Now that I have officially updated my blog layout and my watermark, it’s time to get back to writing about my travel and food escapades! First up is Roister, Grant Achatz and Nick Kokona’s brand new establishment in the West Loop. Walking in, I reminisced about the late Homaro Cantu’s iNG, which we had frequented to try the imaginative tasting menus. But I love what the Alinea Group did with the space, renovating it into a modernized bistro with a sprawling open kitchen.
We had purchased the Hearth Menu tickets, which are at the kitchen counter. When we were seated, I knew at once that this would be an internationally inspired menu as there was a pair of chopsticks tying together our silverware set. As we stared in awe at the sous chefs working delicately with tweezers to prep our appetizers, our astute and thoughtful waitress, Aleichia, brought our starter cocktails. The Resurrected Panda is a very fruity twist on a pisco sour while A Sour in the Key of Raffi blew us away with the rich curry flavors. I would never have imagined curry to go well in any cocktail, and it’s definitely a drink I need to come back for.
The first dish placed in front of us was probably the most stunning of the evening, with its vibrant colors that suggest it is already summer outside. It is amazing how the fibers of the squash pull apart so easily, and the sweetness of this ingredient almost makes you think that it is actually pineapple. Each bite of this dish is refreshing and light, with a tiny little kick at the end from the chilies.
Concurrently, we were presented with a scallop crudo and Yukon fries. The acidic punch from the passion fruit really surprised me and got my taste buds going and prepared for the rest of the meal. The acidity was suitably matched by the tofu mayo that accompanied the fries. I couldn’t help but immerse each fry in the creamy dip. And then my husband used a spoon and pretty much wiped the bowl clean.
Then came a griddle with our miniature pancakes topped with mussels and baked beans. The bit of crunch on the exterior of the pancakes was just enough to contrast with the softer textures in the rest of the dish. I wish I could make perfect pancakes like these, but for the sake of my blood vessels, it’s probably a good thing I don’t.
At this point, we needed some more drinks, so we ordered the Simon Says: Drink This (I mean, how could you not order a drink with a name like this?) and a Ballast Point pineapple flavored beer. The Simon Says was right down my alley – it was sweet and fruity yet complex. As for the Ballast Point IPA, all I have to say is that it is phenomenally better than their jalapeno flavored one, which I had the displeasure of having last year.
The next courses were the salads. I am thankful that I tried the asparagus salad first because I may have been overwhelmed had I taken a bite of the other first. What really made an impression on me in the asparagus salad was the bok choi because I have never had it prepared in a way that left it so crunchy. With the crispy rice kernels, these ingredients were ideally combined with the rest of the "softer" ingredients.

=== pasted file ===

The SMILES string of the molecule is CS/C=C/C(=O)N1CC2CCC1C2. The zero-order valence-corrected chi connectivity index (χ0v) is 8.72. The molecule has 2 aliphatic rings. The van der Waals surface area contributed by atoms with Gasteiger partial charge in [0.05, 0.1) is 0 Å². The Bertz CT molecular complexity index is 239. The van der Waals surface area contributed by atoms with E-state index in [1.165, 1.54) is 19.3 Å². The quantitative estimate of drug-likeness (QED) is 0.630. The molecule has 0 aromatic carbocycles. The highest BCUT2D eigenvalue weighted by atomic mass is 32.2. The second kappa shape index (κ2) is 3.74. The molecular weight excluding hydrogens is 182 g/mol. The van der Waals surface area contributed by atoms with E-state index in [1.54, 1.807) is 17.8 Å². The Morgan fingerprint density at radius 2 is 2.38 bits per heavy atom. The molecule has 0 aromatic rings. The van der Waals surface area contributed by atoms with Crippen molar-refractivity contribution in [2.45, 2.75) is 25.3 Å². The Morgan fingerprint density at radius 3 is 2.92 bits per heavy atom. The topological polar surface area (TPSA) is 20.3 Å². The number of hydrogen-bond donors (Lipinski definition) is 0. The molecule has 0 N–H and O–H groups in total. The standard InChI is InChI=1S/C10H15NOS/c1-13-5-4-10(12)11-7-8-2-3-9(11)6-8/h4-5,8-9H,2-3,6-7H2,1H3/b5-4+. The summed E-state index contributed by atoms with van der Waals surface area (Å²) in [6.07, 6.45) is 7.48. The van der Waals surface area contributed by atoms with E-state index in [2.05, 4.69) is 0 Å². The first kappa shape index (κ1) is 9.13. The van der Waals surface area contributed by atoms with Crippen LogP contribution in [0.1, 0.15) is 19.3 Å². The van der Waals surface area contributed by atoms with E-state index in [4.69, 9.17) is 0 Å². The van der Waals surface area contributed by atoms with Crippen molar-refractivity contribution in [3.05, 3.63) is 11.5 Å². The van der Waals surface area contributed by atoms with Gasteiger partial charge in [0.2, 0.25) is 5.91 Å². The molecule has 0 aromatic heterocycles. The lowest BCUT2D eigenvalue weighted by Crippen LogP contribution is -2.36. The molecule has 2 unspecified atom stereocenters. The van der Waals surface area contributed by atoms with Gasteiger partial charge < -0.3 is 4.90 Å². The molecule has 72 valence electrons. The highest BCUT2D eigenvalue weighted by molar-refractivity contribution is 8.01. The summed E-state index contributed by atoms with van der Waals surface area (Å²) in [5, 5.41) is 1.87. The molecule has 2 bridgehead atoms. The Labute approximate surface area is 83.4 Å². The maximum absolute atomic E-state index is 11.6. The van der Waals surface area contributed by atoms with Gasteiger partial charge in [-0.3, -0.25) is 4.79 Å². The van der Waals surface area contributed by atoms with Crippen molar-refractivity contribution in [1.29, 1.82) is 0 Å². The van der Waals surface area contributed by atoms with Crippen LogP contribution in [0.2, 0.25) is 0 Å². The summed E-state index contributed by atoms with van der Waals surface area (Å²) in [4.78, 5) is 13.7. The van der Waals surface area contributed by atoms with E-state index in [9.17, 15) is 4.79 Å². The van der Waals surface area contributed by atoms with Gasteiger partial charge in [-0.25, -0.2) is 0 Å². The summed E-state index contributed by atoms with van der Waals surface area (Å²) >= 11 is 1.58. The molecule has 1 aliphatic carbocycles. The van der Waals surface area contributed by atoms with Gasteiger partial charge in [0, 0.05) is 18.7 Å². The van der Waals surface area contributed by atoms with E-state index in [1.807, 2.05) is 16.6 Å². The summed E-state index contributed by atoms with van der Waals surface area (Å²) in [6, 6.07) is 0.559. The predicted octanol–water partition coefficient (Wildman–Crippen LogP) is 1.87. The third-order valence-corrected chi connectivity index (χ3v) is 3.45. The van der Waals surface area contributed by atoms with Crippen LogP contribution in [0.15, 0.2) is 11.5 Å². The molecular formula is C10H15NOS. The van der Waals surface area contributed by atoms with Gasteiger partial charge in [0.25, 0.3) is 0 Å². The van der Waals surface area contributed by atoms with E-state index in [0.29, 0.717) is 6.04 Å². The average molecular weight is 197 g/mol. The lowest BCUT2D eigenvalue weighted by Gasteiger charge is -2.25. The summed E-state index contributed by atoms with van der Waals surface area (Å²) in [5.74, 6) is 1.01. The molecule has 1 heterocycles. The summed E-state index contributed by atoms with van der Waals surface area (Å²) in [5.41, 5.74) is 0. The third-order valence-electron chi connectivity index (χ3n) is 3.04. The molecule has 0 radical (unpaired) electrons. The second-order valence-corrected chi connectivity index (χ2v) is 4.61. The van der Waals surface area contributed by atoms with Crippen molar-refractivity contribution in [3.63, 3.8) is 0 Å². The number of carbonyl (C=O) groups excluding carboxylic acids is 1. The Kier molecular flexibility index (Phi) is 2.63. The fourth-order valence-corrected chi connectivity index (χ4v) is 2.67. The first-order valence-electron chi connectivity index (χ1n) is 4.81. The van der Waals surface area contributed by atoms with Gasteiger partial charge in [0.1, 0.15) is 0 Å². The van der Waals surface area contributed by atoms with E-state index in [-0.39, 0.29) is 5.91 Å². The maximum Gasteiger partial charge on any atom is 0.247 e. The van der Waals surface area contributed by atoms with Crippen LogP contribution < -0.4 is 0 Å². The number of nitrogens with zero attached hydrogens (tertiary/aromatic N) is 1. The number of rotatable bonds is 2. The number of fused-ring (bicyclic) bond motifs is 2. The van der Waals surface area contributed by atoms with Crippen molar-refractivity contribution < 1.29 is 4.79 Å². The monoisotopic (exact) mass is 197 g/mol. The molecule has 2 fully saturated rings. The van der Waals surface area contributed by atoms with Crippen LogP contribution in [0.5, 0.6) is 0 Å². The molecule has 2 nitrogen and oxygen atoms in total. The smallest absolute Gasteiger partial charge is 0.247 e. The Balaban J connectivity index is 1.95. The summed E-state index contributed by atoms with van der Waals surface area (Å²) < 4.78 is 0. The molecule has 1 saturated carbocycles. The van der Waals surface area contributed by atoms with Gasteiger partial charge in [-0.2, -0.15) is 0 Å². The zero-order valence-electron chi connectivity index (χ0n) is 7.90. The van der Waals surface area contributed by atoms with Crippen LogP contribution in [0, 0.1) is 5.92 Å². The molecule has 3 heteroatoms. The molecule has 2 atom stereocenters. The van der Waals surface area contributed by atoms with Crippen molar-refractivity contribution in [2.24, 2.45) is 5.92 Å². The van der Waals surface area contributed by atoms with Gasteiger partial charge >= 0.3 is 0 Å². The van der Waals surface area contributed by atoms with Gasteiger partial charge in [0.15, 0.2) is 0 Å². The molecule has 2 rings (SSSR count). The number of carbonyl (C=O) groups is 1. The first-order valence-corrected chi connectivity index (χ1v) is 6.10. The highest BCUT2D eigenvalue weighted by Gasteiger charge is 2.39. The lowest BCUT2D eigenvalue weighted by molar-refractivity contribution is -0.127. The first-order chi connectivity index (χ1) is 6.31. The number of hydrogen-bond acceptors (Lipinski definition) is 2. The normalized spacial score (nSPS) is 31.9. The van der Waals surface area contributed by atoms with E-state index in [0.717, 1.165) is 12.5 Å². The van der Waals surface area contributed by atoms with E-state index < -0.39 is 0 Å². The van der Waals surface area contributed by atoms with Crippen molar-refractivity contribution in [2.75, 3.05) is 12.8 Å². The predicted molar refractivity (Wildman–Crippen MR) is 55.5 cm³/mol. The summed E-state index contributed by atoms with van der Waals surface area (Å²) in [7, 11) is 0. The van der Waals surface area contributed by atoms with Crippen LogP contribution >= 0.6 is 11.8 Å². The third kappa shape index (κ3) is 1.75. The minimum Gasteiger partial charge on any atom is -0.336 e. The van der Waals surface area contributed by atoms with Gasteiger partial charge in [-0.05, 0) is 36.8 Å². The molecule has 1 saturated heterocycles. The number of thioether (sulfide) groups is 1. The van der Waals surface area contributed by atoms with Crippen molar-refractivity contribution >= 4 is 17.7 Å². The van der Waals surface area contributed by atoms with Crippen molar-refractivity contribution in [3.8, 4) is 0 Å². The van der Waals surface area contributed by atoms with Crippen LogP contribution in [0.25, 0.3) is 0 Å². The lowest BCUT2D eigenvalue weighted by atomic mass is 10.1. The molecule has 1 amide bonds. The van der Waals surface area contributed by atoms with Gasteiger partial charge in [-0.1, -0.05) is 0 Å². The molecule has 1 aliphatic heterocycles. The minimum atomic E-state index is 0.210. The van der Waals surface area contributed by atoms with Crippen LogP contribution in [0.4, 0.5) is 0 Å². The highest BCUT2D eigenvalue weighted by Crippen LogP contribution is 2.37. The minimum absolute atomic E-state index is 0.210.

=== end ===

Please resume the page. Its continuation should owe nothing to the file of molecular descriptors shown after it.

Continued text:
The other salad is what I would describe as a Korean-Italian fusion. The ‘nduja dressing with the romaine really made me think of a meaty kimchi. The heat in this was spot on, and the slices of country ham provided just the necessary relief from the spice.
Then came the main courses, first of which was the A5 wagyu. The delicate pieces were cooked a perfect rare, but for some reason, this particular dish did not impress me as much as the previous dishes. Maybe it is because the meat itself did not taste as rich as I was expecting due to the luxurious sea urchin butter. Or perhaps it is because I was a bit spoiled during our trip to Japan in November, where we consumed beautifully marbled wagyu throughout the country (including A5 Kobe in Kobe), prepared solely with salt and pepper. But my husband loved this wagyu, and the both of us wiped the plate clean of that uni butter.
I normally do not order chicken when dining out, but boy am I glad the chicken dish was included in the tasting! The chicken comes braised, poached and fried. Naturally, I headed for the fried chicken first, and after my initial bite, I was already wishing the poached pieces were fried. This is THE BEST FRIED CHICKEN I HAVE EVER HAD. And of course it’s at a place where I cannot just walk in and order fried chicken, although Nick Kokonas said that it may be served when (and if) they start opening for lunch! I was a bit worried when I went for the braised chicken since I was obviously comparing the taste to the fried version. But I was fretting for no reason because the braised chicken is infused with so much flavor! Oh, and don’t forget about the little bowl of sun choke hot sauce, which adds requisite excitement to the simple poached chicken.
Of course a meal wouldn’t be complete without dessert and an old fashioned that smelled like a dessert itself. We were presented with two pieces of what looked like chocolate but was in fact hiding a good chunk of foie gras! I have not had foie gras with chocolate before, and it is truly a pair made in paradise, especially topped with specks of salt. And to finish off the entire meal, strawberry ice cream topped with all sorts of goodies. We left the bowl looking like we had just washed and dried it.
- Order the Hearth Menu because it is a much better deal than the a la carte menu (I did the math).
- You should probably purchase tickets to dine here, although some walk-ins are available each evening. Compared to Alinea and most of the Next menus, the price is manageable and very fair.
- This is a casual restaurant, so no need to dress up.